Here are the influential voices leading the conversations where nonprofits and technology overlap.
For decades, organizations have used security tokens to provide added security for sensitive IT resources. Traditionally, these key fobs were small electronic devices attached to a person’s key ring that produced a one-time password used to log in to a high-security system.
Users usually balked at the idea of carrying a bulky security token with them at all times, and IT departments often chose not to adopt the technology because of their objections.
Today, there’s a new game in town that’s bringing multifactor authentication into the mainstream: technology that allows the smartphones that users already carry to serve as a multifactor authentication device.
These solutions are broadly appealing to both end users, who no longer need to carry separate tokens, and security managers, who lower their expenses.
System designers must implement controls designed to ensure that the users of a system are indeed the person they claim to be. There are three possible ways to gain assurance of a user’s identity. These include challenging the user to provide one of the following authentication factors:
In low-security applications, such as access to personal email, one authentication factor is typically sufficient, and in almost every case, password authentication is used. However, high-security applications, such as remote access to corporate networks, often require two authentication mechanisms from two different factors. This process, known as multifactor (or two-factor) authentication, is considered the gold standard of user authentication.
When choosing authentication factors, security administrators must balance cost, user experience and security benefits. One of the most common two-factor authentication approaches is the use of a security token (something the user has) in combination with a password (something the user knows). This, of course, is inconvenient for users, who must then carry security tokens with them.
One solution to this lack of user acceptance is to remove the burden of carrying around an extra device by integrating multifactor authentication technology into something that users already carry: their smartphones. Remember, the goal of a “something you have” factor is only to prove that the user has a device that belongs to him or her. If a phone can be linked to a specific individual, then it can be used to satisfy this factor.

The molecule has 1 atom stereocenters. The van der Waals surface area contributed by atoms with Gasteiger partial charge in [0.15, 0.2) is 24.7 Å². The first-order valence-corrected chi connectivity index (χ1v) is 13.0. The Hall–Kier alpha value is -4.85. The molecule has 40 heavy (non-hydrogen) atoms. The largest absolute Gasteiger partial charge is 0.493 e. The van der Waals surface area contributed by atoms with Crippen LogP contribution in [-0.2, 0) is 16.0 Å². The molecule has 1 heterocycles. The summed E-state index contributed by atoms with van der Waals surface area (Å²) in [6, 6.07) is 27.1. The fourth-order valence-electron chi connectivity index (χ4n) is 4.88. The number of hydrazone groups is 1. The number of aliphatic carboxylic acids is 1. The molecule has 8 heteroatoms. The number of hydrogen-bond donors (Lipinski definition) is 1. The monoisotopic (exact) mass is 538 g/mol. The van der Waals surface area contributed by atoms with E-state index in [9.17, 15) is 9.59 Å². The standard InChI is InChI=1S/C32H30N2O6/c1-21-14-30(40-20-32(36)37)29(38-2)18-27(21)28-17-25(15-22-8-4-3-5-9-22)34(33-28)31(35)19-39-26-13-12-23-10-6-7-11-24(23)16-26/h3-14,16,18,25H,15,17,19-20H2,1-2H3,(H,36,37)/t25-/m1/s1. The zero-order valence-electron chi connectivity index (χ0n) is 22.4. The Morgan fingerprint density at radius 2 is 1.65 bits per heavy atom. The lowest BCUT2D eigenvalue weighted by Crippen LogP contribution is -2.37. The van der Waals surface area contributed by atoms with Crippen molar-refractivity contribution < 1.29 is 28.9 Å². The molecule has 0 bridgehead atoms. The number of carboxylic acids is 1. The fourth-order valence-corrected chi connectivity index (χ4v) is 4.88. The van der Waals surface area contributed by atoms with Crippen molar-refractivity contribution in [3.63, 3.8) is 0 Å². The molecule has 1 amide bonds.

The first way that smartphones are used in multifactor authentication systems is as software replacements for hardware tokens. In this “soft token” approach, the smartphone is loaded with an application that generates authentication tokens, which are then used in the exact same manner as the alphanumeric sequences generated by a hardware token. Soft token devices fall into two different categories:
The second approach to phone-based authentication is the out-of-band method, where the phone itself does not generate the authentication sequence. In this approach, the authentication system generates a security code at the time a user attempts to authenticate and then transmits it to the user’s phone via SMS or voice call.
The benefits of this approach are that it is device-independent and does not require the installation of software on the phone. However, it will not work if the user is unable to receive an SMS or a phone call (due, perhaps, to signal coverage issues). Independent phone-based authentication systems typically offer both soft token and out-of-band capabilities in their products.
The use of smartphones as authentication devices holds great promise for security professionals for three main reasons.
First, they offer a greatly improved user experience, as users no longer need to carry a separate token and can instead authenticate using a familiar device that they carry everywhere. Second, this improved user experience facilitates the widespread adoption of multifactor authentication.
As users become more satisfied with the system, administrators will find it easier to deploy multifactor technology, enhancing the organization’s security posture. Finally, using products that users already possess lowers the total cost of the authentication system by eliminating the requirement to purchase (and maintain!) hardware tokens.
Phone-based authentication is quickly going mainstream. Popular consumer services, including Google, Dropbox and LastPass, already offer phone-based authentication to the general public. If you’re not already investigating its use in your enterprise, you might want to give it a look.